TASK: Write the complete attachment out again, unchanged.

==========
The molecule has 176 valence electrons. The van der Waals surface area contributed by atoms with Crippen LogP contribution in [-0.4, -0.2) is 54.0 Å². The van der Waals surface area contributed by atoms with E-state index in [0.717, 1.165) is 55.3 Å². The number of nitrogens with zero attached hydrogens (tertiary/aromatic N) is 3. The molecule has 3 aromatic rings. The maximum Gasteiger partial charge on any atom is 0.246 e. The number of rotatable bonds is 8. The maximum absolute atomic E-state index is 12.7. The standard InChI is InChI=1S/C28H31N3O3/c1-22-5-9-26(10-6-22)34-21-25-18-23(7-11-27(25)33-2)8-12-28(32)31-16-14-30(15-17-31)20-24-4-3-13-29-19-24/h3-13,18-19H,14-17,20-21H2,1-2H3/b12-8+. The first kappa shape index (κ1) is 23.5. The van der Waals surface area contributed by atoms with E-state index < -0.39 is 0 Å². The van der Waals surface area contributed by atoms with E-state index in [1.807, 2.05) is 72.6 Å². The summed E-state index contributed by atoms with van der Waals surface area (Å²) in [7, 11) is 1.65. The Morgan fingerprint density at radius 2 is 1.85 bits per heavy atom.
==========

The molecule has 176 valence electrons. The van der Waals surface area contributed by atoms with Crippen LogP contribution in [-0.4, -0.2) is 54.0 Å². The van der Waals surface area contributed by atoms with E-state index in [0.717, 1.165) is 55.3 Å². The number of nitrogens with zero attached hydrogens (tertiary/aromatic N) is 3. The molecule has 3 aromatic rings. The maximum Gasteiger partial charge on any atom is 0.246 e. The number of rotatable bonds is 8. The maximum absolute atomic E-state index is 12.7. The standard InChI is InChI=1S/C28H31N3O3/c1-22-5-9-26(10-6-22)34-21-25-18-23(7-11-27(25)33-2)8-12-28(32)31-16-14-30(15-17-31)20-24-4-3-13-29-19-24/h3-13,18-19H,14-17,20-21H2,1-2H3/b12-8+. The first kappa shape index (κ1) is 23.5. The van der Waals surface area contributed by atoms with E-state index < -0.39 is 0 Å². The van der Waals surface area contributed by atoms with E-state index in [1.807, 2.05) is 72.6 Å². The summed E-state index contributed by atoms with van der Waals surface area (Å²) in [7, 11) is 1.65. The Morgan fingerprint density at radius 2 is 1.85 bits per heavy atom.